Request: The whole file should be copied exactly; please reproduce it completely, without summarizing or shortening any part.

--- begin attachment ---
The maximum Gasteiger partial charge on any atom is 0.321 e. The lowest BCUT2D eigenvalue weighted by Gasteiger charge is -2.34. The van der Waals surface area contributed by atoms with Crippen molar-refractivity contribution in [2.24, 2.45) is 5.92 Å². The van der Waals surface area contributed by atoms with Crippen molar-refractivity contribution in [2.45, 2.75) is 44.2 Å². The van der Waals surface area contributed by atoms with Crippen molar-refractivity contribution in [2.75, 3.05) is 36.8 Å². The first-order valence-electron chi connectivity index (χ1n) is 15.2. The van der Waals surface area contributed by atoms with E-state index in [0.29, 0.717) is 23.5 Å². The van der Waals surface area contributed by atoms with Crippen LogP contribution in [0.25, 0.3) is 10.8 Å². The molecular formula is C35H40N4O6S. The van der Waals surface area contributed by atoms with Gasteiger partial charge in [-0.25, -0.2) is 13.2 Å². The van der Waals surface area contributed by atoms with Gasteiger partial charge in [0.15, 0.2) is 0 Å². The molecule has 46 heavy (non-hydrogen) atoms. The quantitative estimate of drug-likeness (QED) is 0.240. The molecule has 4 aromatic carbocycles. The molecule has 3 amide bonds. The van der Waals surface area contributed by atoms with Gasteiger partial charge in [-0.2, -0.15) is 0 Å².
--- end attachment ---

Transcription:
The maximum Gasteiger partial charge on any atom is 0.321 e. The lowest BCUT2D eigenvalue weighted by Gasteiger charge is -2.34. The van der Waals surface area contributed by atoms with Crippen molar-refractivity contribution in [2.24, 2.45) is 5.92 Å². The van der Waals surface area contributed by atoms with Crippen molar-refractivity contribution in [2.45, 2.75) is 44.2 Å². The van der Waals surface area contributed by atoms with Crippen molar-refractivity contribution in [2.75, 3.05) is 36.8 Å². The first-order valence-electron chi connectivity index (χ1n) is 15.2. The van der Waals surface area contributed by atoms with E-state index in [0.29, 0.717) is 23.5 Å². The van der Waals surface area contributed by atoms with Crippen LogP contribution in [0.25, 0.3) is 10.8 Å². The molecular formula is C35H40N4O6S. The van der Waals surface area contributed by atoms with Gasteiger partial charge in [-0.25, -0.2) is 13.2 Å². The van der Waals surface area contributed by atoms with Gasteiger partial charge in [0.15, 0.2) is 0 Å². The molecule has 46 heavy (non-hydrogen) atoms. The quantitative estimate of drug-likeness (QED) is 0.240. The molecule has 4 aromatic carbocycles. The molecule has 3 amide bonds. The van der Waals surface area contributed by atoms with Gasteiger partial charge in [-0.2, -0.15) is 0 Å².